A bit late over here, so if anyone catches major slip-ups (or any, I'm running for accuracy here!), please step in to let me know. also, if I can clarify or be clearer on anything, please feel free to let me know.

I hope this helps,

Last edited by juckfush at Sep 29, 2010,
#6
Sorry, I didn't mean to condemn the idea

There's a context out there for sure where your idea would work great - polytonal music comes to mind - and using portions of that scale over these chords sparingly could open up a whole palette of sounds (though I'd be using the outside notes as passing tones, or for deliberate outside sound, as in jazz and fusion). Then there's the whole route of, once the piece has developed a bit and a tonality is set, exploiting those odd intervals more and more but with the same melodic contour as earlier parts, as an example. I'm rambling now. =\

I shouldn't have come off as totally denouncing the idea, because little bits of it can break up any monotony, but it really does have to be used very appropriately (which sways from song to song) and with understanding of the simpler concepts first; what you suggested would be very complex, but definitely interesting if done right!
Last edited by juckfush at Sep 29, 2010,
#8
There are a couple problems with that ^

The progression written in the OP is tonally based (A I IV V progression), not modal, so modal usage shouldn't really be considered in this context. One of the only ways modes could be considered in a tonal progression is for the sake of intervallic distances: rather than targeting characteristics notes of modes, since a modality can never be established over a one-chord-per-bar sequence. Of course, jazz artists may approach chords modally, but that can be argued to be more closely related to chord tones of a key than modes specifically.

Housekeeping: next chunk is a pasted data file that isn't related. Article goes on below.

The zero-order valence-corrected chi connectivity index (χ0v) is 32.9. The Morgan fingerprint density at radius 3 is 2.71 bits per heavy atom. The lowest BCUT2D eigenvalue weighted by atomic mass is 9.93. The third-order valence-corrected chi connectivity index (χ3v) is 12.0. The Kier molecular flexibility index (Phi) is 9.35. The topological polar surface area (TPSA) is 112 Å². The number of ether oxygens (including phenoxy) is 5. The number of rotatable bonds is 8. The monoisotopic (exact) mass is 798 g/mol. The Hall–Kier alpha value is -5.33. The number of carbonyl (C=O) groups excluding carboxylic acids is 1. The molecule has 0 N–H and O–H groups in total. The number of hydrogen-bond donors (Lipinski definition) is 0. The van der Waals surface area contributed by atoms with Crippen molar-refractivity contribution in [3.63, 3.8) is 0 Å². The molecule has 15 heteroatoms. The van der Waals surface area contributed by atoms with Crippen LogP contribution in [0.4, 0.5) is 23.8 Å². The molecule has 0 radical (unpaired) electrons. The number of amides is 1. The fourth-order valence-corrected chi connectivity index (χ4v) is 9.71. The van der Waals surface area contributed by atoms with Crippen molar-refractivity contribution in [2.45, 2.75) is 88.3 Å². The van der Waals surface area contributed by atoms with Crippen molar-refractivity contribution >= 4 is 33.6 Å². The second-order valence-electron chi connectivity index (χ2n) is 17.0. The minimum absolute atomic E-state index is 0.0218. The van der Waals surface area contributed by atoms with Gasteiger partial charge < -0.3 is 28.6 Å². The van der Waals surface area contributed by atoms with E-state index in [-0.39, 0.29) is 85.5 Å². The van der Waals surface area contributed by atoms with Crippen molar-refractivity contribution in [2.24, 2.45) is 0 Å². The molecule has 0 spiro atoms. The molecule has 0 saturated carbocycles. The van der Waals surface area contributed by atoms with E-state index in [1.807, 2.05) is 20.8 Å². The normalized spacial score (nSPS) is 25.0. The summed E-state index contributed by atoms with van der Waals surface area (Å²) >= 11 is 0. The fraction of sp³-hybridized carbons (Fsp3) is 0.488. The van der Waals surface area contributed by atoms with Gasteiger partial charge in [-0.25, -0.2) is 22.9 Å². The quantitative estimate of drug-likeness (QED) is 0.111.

The other problem is that F Phrygian is the third mode of Db Major, and only has two notes in common with the key of C major:

F Gb Ab Bb C Db Eb

Wild dissonance!
#9
In my opinion you shouldn't be using weird or exotic scales until you can figure out which ones you should be using on your own. Until you get to that point you'll just be flailing at notes without knowing how to use them well.
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#10
Well when I played along with someone earlier today. I discovered that pentatonic and minor scales were really the way to go. Bands like Van Halen, Metallica, Megadeth, Guns N Roses, Black Label Society, they all use pentatonic minor shapes. So if Eddie can create, in my opinion the world's greatest guitar solo using the pentatonic scale. Then I figure I might as well too.

There are so many things you can do with pentatonic scales by using repeating licks as heard on almost every metallica, ozzy osbourne, and megadeth album. That's what makes those licks amazing because they're so simple. Just stick with the meat and potatoes, skip the bread.
#11
That's great you've found that the minor penatonic can be played over both major and minor progressions.

If you were playing the F, G and C chords just as powerchords it could be debatable whether the progression is minor or major, especially if there is no melody line (vocals) involved.

All those bands you have listed use minor, major, blues and pentatonic scales. You can too.
And no, Guitar Hero will not help. Even on expert. Really.
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#12
Quote by AlanHB
That's great you've found that the minor penatonic can be played over both major and minor progressions.

If you were playing the F, G and C chords just as powerchords it could be debatable whether the progression is minor or major, especially if there is no melody line (vocals) involved.

All those bands you have listed use minor, major, blues and pentatonic scales. You can too.



Thanks for the advise

I actually play the power chords aka fifth chords, while my friends plays on his acoustic the major chords C, G, and F. I'm also playing through his Johnson j station which is like a digitech multi effects pedal but minus the whammy.

There's actually this really cool lick I started messing around with last night that metallica tend to use in their solos. So I figure why not play like your heroes. Satriani plays like Hendrix. Wylde plays like Randy Rhoads. So I guess I'll play like Kirk Hammett.